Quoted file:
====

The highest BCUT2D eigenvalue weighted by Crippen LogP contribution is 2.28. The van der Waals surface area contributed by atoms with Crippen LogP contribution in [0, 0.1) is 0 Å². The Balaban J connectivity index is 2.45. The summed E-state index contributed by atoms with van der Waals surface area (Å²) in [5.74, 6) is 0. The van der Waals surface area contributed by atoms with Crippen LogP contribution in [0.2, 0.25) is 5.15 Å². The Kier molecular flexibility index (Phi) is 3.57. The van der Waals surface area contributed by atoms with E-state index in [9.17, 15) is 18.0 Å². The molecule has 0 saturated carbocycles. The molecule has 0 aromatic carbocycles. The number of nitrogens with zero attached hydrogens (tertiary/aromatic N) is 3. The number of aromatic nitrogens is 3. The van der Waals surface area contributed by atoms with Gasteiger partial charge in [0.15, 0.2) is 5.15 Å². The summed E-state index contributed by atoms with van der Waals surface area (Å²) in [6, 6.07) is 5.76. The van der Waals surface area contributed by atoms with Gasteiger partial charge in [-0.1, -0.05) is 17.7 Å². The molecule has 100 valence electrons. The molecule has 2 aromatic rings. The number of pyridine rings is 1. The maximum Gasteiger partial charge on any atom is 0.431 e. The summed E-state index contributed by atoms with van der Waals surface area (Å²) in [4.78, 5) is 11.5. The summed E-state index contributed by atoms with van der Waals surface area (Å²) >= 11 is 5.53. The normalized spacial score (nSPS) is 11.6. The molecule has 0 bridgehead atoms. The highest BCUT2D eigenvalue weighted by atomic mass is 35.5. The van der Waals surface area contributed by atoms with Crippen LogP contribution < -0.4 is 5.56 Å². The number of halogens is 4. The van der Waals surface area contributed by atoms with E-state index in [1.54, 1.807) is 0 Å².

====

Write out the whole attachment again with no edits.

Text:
The highest BCUT2D eigenvalue weighted by Crippen LogP contribution is 2.28. The van der Waals surface area contributed by atoms with Crippen LogP contribution in [0, 0.1) is 0 Å². The Balaban J connectivity index is 2.45. The summed E-state index contributed by atoms with van der Waals surface area (Å²) in [5.74, 6) is 0. The van der Waals surface area contributed by atoms with Crippen LogP contribution in [0.2, 0.25) is 5.15 Å². The Kier molecular flexibility index (Phi) is 3.57. The van der Waals surface area contributed by atoms with E-state index in [9.17, 15) is 18.0 Å². The molecule has 0 saturated carbocycles. The molecule has 0 aromatic carbocycles. The number of nitrogens with zero attached hydrogens (tertiary/aromatic N) is 3. The number of aromatic nitrogens is 3. The van der Waals surface area contributed by atoms with Gasteiger partial charge in [0.15, 0.2) is 5.15 Å². The summed E-state index contributed by atoms with van der Waals surface area (Å²) in [6, 6.07) is 5.76. The van der Waals surface area contributed by atoms with Gasteiger partial charge in [-0.1, -0.05) is 17.7 Å². The molecule has 100 valence electrons. The molecule has 2 aromatic rings. The number of pyridine rings is 1. The maximum Gasteiger partial charge on any atom is 0.431 e. The summed E-state index contributed by atoms with van der Waals surface area (Å²) in [4.78, 5) is 11.5. The summed E-state index contributed by atoms with van der Waals surface area (Å²) >= 11 is 5.53. The normalized spacial score (nSPS) is 11.6. The molecule has 0 bridgehead atoms. The highest BCUT2D eigenvalue weighted by atomic mass is 35.5. The van der Waals surface area contributed by atoms with Crippen LogP contribution < -0.4 is 5.56 Å². The number of halogens is 4. The van der Waals surface area contributed by atoms with E-state index in [1.54, 1.807) is 0 Å².